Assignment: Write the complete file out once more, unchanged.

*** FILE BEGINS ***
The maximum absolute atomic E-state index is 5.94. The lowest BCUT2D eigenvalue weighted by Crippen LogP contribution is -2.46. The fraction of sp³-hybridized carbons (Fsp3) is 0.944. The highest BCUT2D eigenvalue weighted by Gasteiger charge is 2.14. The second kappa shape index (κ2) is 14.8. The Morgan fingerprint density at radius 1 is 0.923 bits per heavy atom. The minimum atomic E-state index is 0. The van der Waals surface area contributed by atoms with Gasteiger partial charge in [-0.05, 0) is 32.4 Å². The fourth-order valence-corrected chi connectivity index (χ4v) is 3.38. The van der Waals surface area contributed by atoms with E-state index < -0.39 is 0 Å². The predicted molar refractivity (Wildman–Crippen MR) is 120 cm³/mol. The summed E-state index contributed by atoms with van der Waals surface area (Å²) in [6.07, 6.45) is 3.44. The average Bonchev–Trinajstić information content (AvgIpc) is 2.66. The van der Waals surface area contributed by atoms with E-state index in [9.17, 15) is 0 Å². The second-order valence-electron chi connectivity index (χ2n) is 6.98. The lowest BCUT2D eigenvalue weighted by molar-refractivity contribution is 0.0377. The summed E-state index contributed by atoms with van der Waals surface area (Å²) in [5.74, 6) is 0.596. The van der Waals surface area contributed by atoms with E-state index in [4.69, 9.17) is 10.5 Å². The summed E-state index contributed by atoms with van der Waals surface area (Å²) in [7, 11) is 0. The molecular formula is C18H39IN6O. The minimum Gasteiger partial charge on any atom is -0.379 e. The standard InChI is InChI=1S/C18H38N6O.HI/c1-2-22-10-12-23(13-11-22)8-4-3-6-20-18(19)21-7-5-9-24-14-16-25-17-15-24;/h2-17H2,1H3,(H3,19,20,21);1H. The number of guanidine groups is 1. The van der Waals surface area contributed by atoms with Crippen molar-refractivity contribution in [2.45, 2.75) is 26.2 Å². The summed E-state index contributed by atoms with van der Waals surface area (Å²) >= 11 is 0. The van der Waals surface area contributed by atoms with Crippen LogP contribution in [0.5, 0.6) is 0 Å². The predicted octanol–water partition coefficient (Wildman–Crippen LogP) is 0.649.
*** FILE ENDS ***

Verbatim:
The maximum absolute atomic E-state index is 5.94. The lowest BCUT2D eigenvalue weighted by Crippen LogP contribution is -2.46. The fraction of sp³-hybridized carbons (Fsp3) is 0.944. The highest BCUT2D eigenvalue weighted by Gasteiger charge is 2.14. The second kappa shape index (κ2) is 14.8. The Morgan fingerprint density at radius 1 is 0.923 bits per heavy atom. The minimum atomic E-state index is 0. The van der Waals surface area contributed by atoms with Gasteiger partial charge in [-0.05, 0) is 32.4 Å². The fourth-order valence-corrected chi connectivity index (χ4v) is 3.38. The van der Waals surface area contributed by atoms with E-state index < -0.39 is 0 Å². The predicted molar refractivity (Wildman–Crippen MR) is 120 cm³/mol. The summed E-state index contributed by atoms with van der Waals surface area (Å²) in [6.07, 6.45) is 3.44. The average Bonchev–Trinajstić information content (AvgIpc) is 2.66. The van der Waals surface area contributed by atoms with E-state index in [9.17, 15) is 0 Å². The second-order valence-electron chi connectivity index (χ2n) is 6.98. The lowest BCUT2D eigenvalue weighted by molar-refractivity contribution is 0.0377. The summed E-state index contributed by atoms with van der Waals surface area (Å²) in [5.74, 6) is 0.596. The van der Waals surface area contributed by atoms with E-state index in [4.69, 9.17) is 10.5 Å². The summed E-state index contributed by atoms with van der Waals surface area (Å²) in [7, 11) is 0. The molecular formula is C18H39IN6O. The minimum Gasteiger partial charge on any atom is -0.379 e. The standard InChI is InChI=1S/C18H38N6O.HI/c1-2-22-10-12-23(13-11-22)8-4-3-6-20-18(19)21-7-5-9-24-14-16-25-17-15-24;/h2-17H2,1H3,(H3,19,20,21);1H. The number of guanidine groups is 1. The van der Waals surface area contributed by atoms with Crippen molar-refractivity contribution in [2.45, 2.75) is 26.2 Å². The summed E-state index contributed by atoms with van der Waals surface area (Å²) >= 11 is 0. The van der Waals surface area contributed by atoms with Crippen LogP contribution in [0.5, 0.6) is 0 Å². The predicted octanol–water partition coefficient (Wildman–Crippen LogP) is 0.649.